Kodak recently hosted an Open House in Nanjing, China at the facilities of our long-time customer, Phoenix Publishing & Media Group. If you’ve never been to Nanjing, it’s an impressive place. With over 8 million people, it is the second largest commercial center in East China. The city has a prominent place in Chinese history and culture, having been the capital of China for several periods. Since the Three Kingdoms period, it has been a leader in textiles, shipbuilding and printing.

Kodak’s William Mansfield share his insights  on how printers are profitably operating print-on-demand business models, where the business of printing books represents more than a US$35 billion opportunity, with China representing 12% of the global market.

Kodak’s William Mansfield share his insights on how printers are profitably operating print-on-demand business models, where the business of printing books represents more than a US$35 billion opportunity, with China representing 12% of the global market.

Today, Phoenix carries on the proud tradition of centuries of printing innovation in Nanjing. Established in 1991, Phoenix has become one of the most prominent publishing conglomerates in China. A position it has attained by keeping one foot in the future. Over the past several years, Phoenix has been investing in its future by creating the capability to become a leader in the Print-on-Demand (POD) publishing market. The integration of Kodak’s PROSPER 1000 System in 2011 was the first step the company took to grow its short-run book printing operations. Recently, Phoenix purchased Kodak’s new PROSPER 6000 as part of its continued investment to become a “zero-inventory” publisher. With over 40 major publishers on its POD platform and the capability to produce over 20,000 books a day, Phoenix can whisk a range of titles to buyers within 2-3 days. (more…)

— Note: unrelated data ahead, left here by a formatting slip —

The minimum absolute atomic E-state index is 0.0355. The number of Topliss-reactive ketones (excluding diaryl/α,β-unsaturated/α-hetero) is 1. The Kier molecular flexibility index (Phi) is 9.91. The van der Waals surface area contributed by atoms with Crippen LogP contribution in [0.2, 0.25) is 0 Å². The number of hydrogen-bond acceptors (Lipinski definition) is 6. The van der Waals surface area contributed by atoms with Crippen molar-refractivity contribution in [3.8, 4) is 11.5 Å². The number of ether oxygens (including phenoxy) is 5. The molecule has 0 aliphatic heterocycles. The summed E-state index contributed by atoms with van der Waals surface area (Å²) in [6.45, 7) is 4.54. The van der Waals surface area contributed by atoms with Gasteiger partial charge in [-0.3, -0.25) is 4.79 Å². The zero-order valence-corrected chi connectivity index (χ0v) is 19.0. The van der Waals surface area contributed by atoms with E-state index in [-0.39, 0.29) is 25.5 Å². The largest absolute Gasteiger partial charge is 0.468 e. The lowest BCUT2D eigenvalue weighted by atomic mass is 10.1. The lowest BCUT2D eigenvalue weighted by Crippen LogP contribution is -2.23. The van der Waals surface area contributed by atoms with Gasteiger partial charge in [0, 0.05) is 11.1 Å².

China’s CEPIEC Inaugurates Kodak PROSPER

CEPIECCEPIEC, which was established in 1987 by the  by the Ministry of Education, is one of the largest importers and exporters of publications in China. The company’s customers cover universities, research institutions, public libraries, hospitals, corporations and government organizations in over 30 provinces, municipalities and autonomous regions in China.

With an eye to modernizing their operations, including adding print-on-demand capabilities for its customers, CEPIEC recently purchase a KODAK 1000 PROSPER PRESS.  We’re very excited for their team, as they continue to break new boundaries in the marketplace. 

CEPEIC inaugurates Kodak's PROSPER 1000 Press, opening up a range of new applications, like Print-on-Demand books.

CEPIEC inaugurates Kodak’s PROSPER 1000 Press, opening up a range of new applications, like Print-on-Demand books.

 

Prosper6000 Ribbon Cutting at the Customer VIP Open House